from The American Heritage® Dictionary of the English Language, 4th Edition
- adj. Containing a greater proportion of alcohol than proof spirit, especially containing more than 50 percent alcohol by volume.
from Wiktionary, Creative Commons Attribution/Share-Alike License
- adj. Possessing a higher proportion of alcohol than proof spirit. Sometimes abbreviated to OP.
from the GNU version of the Collaborative International Dictionary of English
- adj. Containing more alcohol than proof spirit; stronger than proof spirit; that is, containing more than 49.3 per cent by weight of alcohol.
from The Century Dictionary and Cyclopedia
- Having a less specific gravity than 0.91984: said of alcoholic liquors.
Bruce Arthurs #655: More prosaically, John Crow Batty is either distillery-made overproof rum that has not seen the government inspector i.e., been smuggled out of the distillery raw.
It is said to be a brown liquid and not white like Wray and Nephews overproof rum.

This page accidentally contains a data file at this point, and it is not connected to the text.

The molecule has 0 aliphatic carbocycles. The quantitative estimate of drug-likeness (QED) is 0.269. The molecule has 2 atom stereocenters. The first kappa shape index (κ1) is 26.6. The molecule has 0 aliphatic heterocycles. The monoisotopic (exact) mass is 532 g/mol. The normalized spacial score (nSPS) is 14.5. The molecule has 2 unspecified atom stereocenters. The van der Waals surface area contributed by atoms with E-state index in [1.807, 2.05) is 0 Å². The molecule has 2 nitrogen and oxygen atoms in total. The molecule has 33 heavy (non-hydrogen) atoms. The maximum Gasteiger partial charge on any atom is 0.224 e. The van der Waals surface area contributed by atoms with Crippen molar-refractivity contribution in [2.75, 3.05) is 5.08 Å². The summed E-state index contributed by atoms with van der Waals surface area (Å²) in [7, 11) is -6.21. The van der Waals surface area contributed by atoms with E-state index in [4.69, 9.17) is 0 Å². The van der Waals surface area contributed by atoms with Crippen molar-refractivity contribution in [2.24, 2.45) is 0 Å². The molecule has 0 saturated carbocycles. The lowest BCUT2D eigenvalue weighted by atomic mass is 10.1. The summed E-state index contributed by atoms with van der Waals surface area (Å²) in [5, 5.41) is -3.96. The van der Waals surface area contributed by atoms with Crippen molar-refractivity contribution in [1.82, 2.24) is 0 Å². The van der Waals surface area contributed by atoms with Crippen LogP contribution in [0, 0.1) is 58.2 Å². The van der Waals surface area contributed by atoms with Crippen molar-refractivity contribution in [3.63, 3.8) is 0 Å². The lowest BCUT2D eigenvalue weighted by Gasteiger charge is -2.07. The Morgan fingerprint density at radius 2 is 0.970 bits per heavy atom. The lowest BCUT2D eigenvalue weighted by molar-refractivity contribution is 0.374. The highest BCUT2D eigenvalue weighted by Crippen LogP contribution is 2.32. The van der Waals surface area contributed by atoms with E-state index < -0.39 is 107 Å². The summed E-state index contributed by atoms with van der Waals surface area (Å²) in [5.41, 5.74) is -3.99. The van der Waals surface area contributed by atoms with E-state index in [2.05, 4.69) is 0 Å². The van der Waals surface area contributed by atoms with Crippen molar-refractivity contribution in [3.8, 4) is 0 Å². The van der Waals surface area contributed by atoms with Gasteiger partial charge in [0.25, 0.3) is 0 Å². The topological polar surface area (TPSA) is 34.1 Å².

Intrigued by Fragano's #650, I Googled: The more elusive and even stronger overproof rum found in Jamaica, is JB rum, being short for John Crow Batty rum.
Walker Percy proclaimed that he never understood an enthusiasm for overproof whiskey, as it only meant one had to drink less.
Bake four of them whole in an overproof dish in a moderately hot oven for half an hour.
They might be forty overproof and played by forty bands, and every darned piccolo of them out of tune, if only we were making money.
It was bad enough to say things like this after a pint or two of overproof Allimir ale, but on tea and oatmeal it was nothing short of criminal.
Our Excise officers enter the cellars of the wholesale and retail spirit-dealers, only to gauge the strength of the spirit, and to ascertain how much it may be overproof, which alone regulates the Government duty; but for the sake of the public health I would go further than this.
The gins grinned uncomprehendingly, but held out their pannikins, and into each he poured a three-finger nip of raw overproof rum that would have burnt the palate of Satan himself.
A tremendous slap on the face -- dealt by his own hand, as a giant mosquito found and probed some tenderer spot than usual -- reminded him that some few things, which he did not wish for, were left to mingle in his cup of too great felicity, and reduce it, like water in overproof whisky, to the level of human capacity.
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